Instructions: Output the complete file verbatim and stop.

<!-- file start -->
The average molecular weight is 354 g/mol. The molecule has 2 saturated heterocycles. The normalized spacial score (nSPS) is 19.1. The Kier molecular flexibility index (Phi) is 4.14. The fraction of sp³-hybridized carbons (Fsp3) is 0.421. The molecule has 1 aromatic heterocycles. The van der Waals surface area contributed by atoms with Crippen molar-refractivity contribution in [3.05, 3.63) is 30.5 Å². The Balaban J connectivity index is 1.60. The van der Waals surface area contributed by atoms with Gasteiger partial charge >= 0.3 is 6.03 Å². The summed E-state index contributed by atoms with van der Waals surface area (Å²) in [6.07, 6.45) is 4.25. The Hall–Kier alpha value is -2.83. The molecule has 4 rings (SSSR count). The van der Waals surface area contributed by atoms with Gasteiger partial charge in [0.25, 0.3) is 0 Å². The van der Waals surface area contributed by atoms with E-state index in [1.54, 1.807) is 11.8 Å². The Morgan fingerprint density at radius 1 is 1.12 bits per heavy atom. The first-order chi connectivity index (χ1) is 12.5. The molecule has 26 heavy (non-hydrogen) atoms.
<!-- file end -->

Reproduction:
The average molecular weight is 354 g/mol. The molecule has 2 saturated heterocycles. The normalized spacial score (nSPS) is 19.1. The Kier molecular flexibility index (Phi) is 4.14. The fraction of sp³-hybridized carbons (Fsp3) is 0.421. The molecule has 1 aromatic heterocycles. The van der Waals surface area contributed by atoms with Crippen molar-refractivity contribution in [3.05, 3.63) is 30.5 Å². The Balaban J connectivity index is 1.60. The van der Waals surface area contributed by atoms with Gasteiger partial charge >= 0.3 is 6.03 Å². The summed E-state index contributed by atoms with van der Waals surface area (Å²) in [6.07, 6.45) is 4.25. The Hall–Kier alpha value is -2.83. The molecule has 4 rings (SSSR count). The van der Waals surface area contributed by atoms with Gasteiger partial charge in [0.25, 0.3) is 0 Å². The van der Waals surface area contributed by atoms with E-state index in [1.54, 1.807) is 11.8 Å². The Morgan fingerprint density at radius 1 is 1.12 bits per heavy atom. The first-order chi connectivity index (χ1) is 12.5. The molecule has 26 heavy (non-hydrogen) atoms.